Introducing World Chess Club, a New Online Subscription Service
ByEditorsFeb 13 — 1:00 PM
It not only provides access to all World Championship events, it will be a way for fans to directly support the top players.
The Grand Prix, a series of four tournaments that are part of the World Championship cycle, begins Saturday in Sharjah, United Arab Emirates. All of the games, with live video feeds, from all the tournaments will be broadcast only on this site: WorldChess.com. People who want to see all the action along with expert commentary can do so by purchasing a yearly subscription for $30 to a new service called World Chess Club.
People who do not want to buy a yearly subscription will be able to watch each tournament for $10. Anyone who does not want to pay can still watch the moves free on WorldChess.com.
World Chess Club is basically a pay-per-view service similar to those used in other sports, like boxing. But it comes with some benefits that pay-per-view does not usually offer. And it also represents a way for fans to directly support top players.
Subscribers will receive:
— Exclusive access to archives of previous broadcasts (for example, the World Championship in New York last November and the Candidates tournament in Moscow last March);
— Invitations for private events (on-site and streaming) organized around World Championship tournaments;
— Access to online chats with top players during the events;
— Discounts to merchandise sold through an online store.
And 10 percent of all subscription revenue will be added directly to the prize funds for the players.
Ilya Merenzon, the chief executive of World Chess by Agon, which holds the commercial rights to organize the World Championship cycle, said that World Chess Club has two purposes: To provide fans with a better viewing experience and also to professionalize chess.
He said, “Our mission is to give chess a sustainable financial future as an elite sport. All our revenues are reinvested back into the World Chess Championship cycle for the benefit of fans and players.”
In addition to the regular $30 subscription, there will also be a premium subscription service for $250 a year. It has all the benefits of basic membership, but subscribers will also receive:
— Official posters from each tournament in the championship cycle, signed by all the players;
— A single admission to the VIP area of any World Championship tournament during the year;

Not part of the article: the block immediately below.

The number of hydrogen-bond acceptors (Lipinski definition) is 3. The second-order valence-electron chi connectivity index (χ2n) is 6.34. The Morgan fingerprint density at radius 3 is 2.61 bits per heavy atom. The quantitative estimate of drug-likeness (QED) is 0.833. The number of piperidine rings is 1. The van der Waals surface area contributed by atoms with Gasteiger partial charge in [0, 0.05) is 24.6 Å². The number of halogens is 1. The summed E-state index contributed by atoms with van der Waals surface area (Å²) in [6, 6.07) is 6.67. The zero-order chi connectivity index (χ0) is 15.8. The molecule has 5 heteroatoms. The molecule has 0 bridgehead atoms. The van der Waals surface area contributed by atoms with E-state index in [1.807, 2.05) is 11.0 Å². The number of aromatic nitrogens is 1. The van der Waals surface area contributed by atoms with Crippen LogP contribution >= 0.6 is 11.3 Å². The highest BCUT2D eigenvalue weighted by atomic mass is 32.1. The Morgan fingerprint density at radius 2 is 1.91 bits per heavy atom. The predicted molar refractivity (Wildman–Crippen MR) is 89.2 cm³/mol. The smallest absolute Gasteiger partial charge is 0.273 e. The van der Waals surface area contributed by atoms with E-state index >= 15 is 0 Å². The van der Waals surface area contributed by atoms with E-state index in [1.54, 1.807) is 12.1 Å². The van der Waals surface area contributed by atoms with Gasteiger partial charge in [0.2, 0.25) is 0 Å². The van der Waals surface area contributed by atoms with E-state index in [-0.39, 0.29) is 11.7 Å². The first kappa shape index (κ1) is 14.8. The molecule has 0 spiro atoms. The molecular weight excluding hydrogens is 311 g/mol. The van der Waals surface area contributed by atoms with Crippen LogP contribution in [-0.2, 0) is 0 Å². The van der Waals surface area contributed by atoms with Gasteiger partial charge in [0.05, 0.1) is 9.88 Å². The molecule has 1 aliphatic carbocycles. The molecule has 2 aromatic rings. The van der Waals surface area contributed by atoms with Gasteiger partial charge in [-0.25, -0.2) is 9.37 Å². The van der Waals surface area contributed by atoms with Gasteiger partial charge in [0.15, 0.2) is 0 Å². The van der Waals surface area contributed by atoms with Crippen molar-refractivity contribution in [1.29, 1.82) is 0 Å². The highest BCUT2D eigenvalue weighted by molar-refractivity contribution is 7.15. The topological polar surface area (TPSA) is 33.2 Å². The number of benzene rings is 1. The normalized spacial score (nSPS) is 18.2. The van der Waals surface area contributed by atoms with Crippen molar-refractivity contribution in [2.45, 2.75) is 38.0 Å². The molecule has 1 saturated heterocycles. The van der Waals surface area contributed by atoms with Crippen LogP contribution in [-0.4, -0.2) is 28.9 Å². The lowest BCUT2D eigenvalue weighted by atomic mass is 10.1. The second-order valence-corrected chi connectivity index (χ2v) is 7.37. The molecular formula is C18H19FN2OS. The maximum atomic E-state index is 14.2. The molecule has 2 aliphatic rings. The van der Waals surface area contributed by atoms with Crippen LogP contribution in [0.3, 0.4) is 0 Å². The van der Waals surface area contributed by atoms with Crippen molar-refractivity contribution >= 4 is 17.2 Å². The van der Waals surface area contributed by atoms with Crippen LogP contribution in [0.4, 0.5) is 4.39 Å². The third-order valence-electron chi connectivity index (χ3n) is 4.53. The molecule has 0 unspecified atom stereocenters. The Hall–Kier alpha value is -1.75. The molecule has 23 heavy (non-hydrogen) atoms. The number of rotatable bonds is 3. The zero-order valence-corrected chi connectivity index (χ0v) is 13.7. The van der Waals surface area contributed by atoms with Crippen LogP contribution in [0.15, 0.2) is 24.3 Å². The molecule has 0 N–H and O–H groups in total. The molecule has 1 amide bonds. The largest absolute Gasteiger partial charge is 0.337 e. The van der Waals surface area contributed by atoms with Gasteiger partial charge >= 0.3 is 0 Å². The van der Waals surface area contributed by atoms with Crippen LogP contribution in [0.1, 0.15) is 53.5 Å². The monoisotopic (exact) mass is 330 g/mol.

— Access to a members area at all official press conferences at World Championship tournaments;
— Guaranteed access to tickets to all World Championship tournaments.
FIDE and World Chess announces today that the 2018 World Chess Championship Match will take place in London in November 2018. The world’s most prestigious chess tournament is to be the climax of a season of high-profile activity to extend the sport’s appeal among global audiences – and make 2018 the Year of Chess in the UK.
After 9 days of intense chess battles at the last leg of the World Chess Grand Prix series 2017 in Palma de Mallorca, the two winners of the series were finally determined: Shakhriyar Mamedyarov (Azerbaijan, overall 340 points in the series) and Alexander Grischuk (Russia, 336,4 points). They qualified for the Candidates Tournament – the next part of the World Chess Championship cycle, which leads up to the Championship match.
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Javier Ochoa, Honorary FIDE Vice President and President of the Spanish Chess Federation, made the first symbolic move to start the fourth round, which turned out to be the most exciting round of the tournament so far, with six decisive games out of nine.
In the Third Round of the FIDE Grand Prix in Palma de Mallorca games between the four leaders, Vachier-Lagrave-Aronian and Rajabov-Giri, finished in a draw. Peter Svidler joined the group of leaders by beating Jon-Ludvig Hammer in the third round.
The world’s best chess players and chess establishment came together in Bellver Castle to celebrate the opening of the final leg of the FIDE 2017 World Chess Grand Prix Palma de Mallorca – a prestigious qualifier for the World Chess Candidates Tournament.
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After a draw against Ian Nepomniachtchi, Teimur Rajabov won the tournament. One of the strongest players, Rajabov had not won a major tournament lately, but has shown phenomenal form in Geneva and managed to overpower some of top world’s players